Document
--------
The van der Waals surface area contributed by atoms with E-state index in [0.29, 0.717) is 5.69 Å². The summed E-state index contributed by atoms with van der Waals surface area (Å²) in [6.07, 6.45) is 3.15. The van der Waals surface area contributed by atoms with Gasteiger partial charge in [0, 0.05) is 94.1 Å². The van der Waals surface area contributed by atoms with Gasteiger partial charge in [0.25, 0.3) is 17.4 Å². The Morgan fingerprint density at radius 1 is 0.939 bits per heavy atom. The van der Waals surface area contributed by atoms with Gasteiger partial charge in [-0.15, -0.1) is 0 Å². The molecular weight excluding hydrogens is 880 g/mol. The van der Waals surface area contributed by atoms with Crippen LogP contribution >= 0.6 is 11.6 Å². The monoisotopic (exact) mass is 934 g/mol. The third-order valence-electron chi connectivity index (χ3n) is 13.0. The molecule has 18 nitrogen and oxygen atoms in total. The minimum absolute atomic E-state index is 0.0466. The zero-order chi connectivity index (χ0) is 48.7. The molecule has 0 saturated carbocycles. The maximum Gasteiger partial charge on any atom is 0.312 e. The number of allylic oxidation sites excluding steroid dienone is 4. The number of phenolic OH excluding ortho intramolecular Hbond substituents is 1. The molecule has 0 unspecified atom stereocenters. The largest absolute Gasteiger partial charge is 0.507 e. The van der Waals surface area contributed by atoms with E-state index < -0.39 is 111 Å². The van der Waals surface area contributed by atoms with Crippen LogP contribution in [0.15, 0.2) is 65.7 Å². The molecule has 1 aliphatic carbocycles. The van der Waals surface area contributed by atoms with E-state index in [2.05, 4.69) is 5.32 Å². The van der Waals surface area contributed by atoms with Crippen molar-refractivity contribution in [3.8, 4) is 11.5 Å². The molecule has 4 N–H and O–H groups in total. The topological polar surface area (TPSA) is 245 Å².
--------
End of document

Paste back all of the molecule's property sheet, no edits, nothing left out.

The van der Waals surface area contributed by atoms with E-state index in [0.29, 0.717) is 5.69 Å². The summed E-state index contributed by atoms with van der Waals surface area (Å²) in [6.07, 6.45) is 3.15. The van der Waals surface area contributed by atoms with Gasteiger partial charge in [0, 0.05) is 94.1 Å². The van der Waals surface area contributed by atoms with Gasteiger partial charge in [0.25, 0.3) is 17.4 Å². The Morgan fingerprint density at radius 1 is 0.939 bits per heavy atom. The van der Waals surface area contributed by atoms with Gasteiger partial charge in [-0.15, -0.1) is 0 Å². The molecular weight excluding hydrogens is 880 g/mol. The van der Waals surface area contributed by atoms with Crippen LogP contribution >= 0.6 is 11.6 Å². The monoisotopic (exact) mass is 934 g/mol. The third-order valence-electron chi connectivity index (χ3n) is 13.0. The molecule has 18 nitrogen and oxygen atoms in total. The minimum absolute atomic E-state index is 0.0466. The zero-order chi connectivity index (χ0) is 48.7. The molecule has 0 saturated carbocycles. The maximum Gasteiger partial charge on any atom is 0.312 e. The number of allylic oxidation sites excluding steroid dienone is 4. The number of phenolic OH excluding ortho intramolecular Hbond substituents is 1. The molecule has 0 unspecified atom stereocenters. The largest absolute Gasteiger partial charge is 0.507 e. The van der Waals surface area contributed by atoms with E-state index < -0.39 is 111 Å². The van der Waals surface area contributed by atoms with Crippen LogP contribution in [0.15, 0.2) is 65.7 Å². The molecule has 1 aliphatic carbocycles. The van der Waals surface area contributed by atoms with E-state index in [2.05, 4.69) is 5.32 Å². The van der Waals surface area contributed by atoms with Crippen molar-refractivity contribution in [3.8, 4) is 11.5 Å². The molecule has 4 N–H and O–H groups in total. The topological polar surface area (TPSA) is 245 Å².